When it comes to preparing to take the ACT or SAT, one handy way of studying is to try and form a study group. Tackling such a daunting task as studying for these exams is easier in a group rather than on your own.
These tips and tricks will help you make the most of studying for the ACT or SAT with a partner or group.
Find an Appropriate Place and Set a Schedule
Try and set a schedule, as well as find a comfortable, quiet place to work where everyone can be comfortable. Ask the school librarian or guidance counselor if there are certain areas of the school that may be open and available after-hours, or find out where your local library has a small study area.
Strengths and Weaknesses to Help One Another
We all have strengths and weaknesses. Use your strengths to help someone in the group who struggles in that subject, and vice-versa.
Math geniuses can help group members who are less gifted with numbers, and future English majors can help those who dread the written and reading comprehension sections of the test. The entire group should focus on reading maps, graphical interpretations of data, and help each other with the science sections.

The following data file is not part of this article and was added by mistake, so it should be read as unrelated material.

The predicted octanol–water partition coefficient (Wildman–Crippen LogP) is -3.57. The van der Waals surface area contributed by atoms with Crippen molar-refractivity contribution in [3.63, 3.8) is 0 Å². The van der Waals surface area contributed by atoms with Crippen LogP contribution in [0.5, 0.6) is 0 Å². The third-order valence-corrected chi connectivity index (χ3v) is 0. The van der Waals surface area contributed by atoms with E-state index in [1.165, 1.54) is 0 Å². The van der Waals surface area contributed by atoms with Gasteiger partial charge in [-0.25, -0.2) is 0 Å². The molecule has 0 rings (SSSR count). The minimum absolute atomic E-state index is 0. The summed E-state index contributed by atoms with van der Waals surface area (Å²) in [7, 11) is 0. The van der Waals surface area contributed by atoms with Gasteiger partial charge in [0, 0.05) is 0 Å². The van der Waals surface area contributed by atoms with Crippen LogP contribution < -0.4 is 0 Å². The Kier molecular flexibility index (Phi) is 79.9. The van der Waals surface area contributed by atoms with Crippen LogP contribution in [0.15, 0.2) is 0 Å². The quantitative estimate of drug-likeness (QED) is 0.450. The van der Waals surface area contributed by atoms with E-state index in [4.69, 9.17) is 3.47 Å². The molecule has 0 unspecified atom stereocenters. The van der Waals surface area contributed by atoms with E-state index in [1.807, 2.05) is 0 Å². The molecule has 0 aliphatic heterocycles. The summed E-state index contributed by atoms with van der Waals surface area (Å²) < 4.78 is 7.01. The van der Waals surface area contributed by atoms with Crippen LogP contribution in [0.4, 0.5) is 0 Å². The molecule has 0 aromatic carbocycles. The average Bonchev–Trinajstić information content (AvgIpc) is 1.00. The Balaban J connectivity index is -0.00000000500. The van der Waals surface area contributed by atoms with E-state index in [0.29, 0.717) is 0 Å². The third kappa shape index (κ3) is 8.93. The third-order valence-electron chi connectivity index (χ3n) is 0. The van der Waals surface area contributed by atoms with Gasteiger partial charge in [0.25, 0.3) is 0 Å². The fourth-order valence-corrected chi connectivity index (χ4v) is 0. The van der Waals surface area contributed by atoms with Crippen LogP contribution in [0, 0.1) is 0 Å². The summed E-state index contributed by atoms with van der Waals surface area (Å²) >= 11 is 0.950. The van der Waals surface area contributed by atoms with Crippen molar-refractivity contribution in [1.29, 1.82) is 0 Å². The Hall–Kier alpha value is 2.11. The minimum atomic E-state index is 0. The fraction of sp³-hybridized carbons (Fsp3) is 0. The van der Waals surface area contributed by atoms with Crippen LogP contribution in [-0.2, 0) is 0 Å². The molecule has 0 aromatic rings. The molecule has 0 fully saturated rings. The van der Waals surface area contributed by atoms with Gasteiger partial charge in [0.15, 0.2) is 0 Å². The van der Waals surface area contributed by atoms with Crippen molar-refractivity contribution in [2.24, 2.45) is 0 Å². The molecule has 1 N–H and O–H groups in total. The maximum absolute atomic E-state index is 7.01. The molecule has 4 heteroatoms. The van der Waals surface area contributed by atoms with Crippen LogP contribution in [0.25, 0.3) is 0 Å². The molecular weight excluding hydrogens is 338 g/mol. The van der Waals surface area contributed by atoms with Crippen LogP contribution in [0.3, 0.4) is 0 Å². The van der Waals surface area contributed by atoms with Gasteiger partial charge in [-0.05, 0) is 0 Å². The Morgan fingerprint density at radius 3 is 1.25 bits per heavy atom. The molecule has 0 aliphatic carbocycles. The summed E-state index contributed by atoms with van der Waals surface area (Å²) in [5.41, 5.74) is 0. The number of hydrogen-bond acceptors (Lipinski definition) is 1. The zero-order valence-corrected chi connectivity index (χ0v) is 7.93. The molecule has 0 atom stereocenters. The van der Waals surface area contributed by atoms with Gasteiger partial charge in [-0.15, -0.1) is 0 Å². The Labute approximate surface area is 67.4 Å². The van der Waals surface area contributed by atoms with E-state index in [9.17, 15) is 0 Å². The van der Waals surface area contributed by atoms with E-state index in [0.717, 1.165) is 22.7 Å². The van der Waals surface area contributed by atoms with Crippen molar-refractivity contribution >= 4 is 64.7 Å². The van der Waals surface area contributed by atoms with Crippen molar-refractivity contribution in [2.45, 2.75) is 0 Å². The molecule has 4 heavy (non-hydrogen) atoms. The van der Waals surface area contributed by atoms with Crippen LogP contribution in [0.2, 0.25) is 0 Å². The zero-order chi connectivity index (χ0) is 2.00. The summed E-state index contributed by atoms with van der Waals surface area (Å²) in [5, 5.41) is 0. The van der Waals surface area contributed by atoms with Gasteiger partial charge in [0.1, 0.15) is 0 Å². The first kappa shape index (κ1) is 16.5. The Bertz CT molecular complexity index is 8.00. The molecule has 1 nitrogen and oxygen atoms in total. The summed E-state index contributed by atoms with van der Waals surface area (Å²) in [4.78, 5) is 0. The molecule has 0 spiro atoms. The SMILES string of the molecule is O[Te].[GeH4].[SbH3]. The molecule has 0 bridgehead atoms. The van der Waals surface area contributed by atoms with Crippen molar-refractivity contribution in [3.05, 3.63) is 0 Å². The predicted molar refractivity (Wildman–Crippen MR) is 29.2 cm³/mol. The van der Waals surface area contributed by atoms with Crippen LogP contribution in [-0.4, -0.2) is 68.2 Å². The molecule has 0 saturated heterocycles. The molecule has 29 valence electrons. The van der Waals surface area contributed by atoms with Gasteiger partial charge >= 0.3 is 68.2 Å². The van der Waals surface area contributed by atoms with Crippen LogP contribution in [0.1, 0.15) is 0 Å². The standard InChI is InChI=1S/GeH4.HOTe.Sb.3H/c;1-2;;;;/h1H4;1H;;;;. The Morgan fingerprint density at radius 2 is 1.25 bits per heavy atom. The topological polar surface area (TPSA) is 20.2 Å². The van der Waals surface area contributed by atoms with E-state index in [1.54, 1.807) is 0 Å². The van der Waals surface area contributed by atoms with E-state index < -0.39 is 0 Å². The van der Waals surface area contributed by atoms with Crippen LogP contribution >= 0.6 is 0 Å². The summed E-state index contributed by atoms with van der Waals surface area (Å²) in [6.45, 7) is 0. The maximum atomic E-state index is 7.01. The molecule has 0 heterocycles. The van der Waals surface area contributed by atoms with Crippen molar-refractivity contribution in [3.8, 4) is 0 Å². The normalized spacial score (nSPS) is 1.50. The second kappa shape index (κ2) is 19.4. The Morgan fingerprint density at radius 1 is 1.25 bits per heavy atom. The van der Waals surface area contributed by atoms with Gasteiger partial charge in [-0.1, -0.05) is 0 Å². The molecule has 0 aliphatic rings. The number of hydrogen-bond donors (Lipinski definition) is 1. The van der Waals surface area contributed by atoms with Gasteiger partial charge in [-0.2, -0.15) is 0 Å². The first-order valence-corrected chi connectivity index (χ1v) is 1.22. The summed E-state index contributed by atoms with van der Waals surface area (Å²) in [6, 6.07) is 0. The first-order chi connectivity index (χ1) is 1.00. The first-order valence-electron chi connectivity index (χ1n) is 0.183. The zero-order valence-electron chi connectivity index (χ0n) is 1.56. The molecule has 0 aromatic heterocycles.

When in Doubt, Ask a Teacher
Some teachers may be willing to sponsor a group study session in the library after school or during the teacher’s planning period. Though teachers are often busy on their planning periods, many are willing to help students who are earnestly studying for exams such as the ACT or SAT. If it is a subject they aren’t comfortable with, they may enlist the assistance of other faculty members for help as well.
Practice Good Study Habits Together
Just because you work well to heavy metal doesn’t mean the other group members do. Another group member may feel they must have the TV on while studying but the others find it more distracting than conducive to studying. Be considerate of one another.
Keep your study area comfortable, somewhat quiet, and productive by minimizing noise, distractions, pets, and younger siblings while your group studies. Review often, take notes, and ask for help when you need it.
Collaborate with Goals
Each member of the study group may have slightly different goals from the others. Some may want to just pass the test to get into a less competitive school, while others may want to ace the test to get accepted into a prestigious private college. Some group members may be interested in specific schools, while others may only be interested in their dream college. Don’t let the different goals get in the way of your group study. Instead, seek out a common goal among yourselves and encourage one another to not only reach that goal but exceed it.
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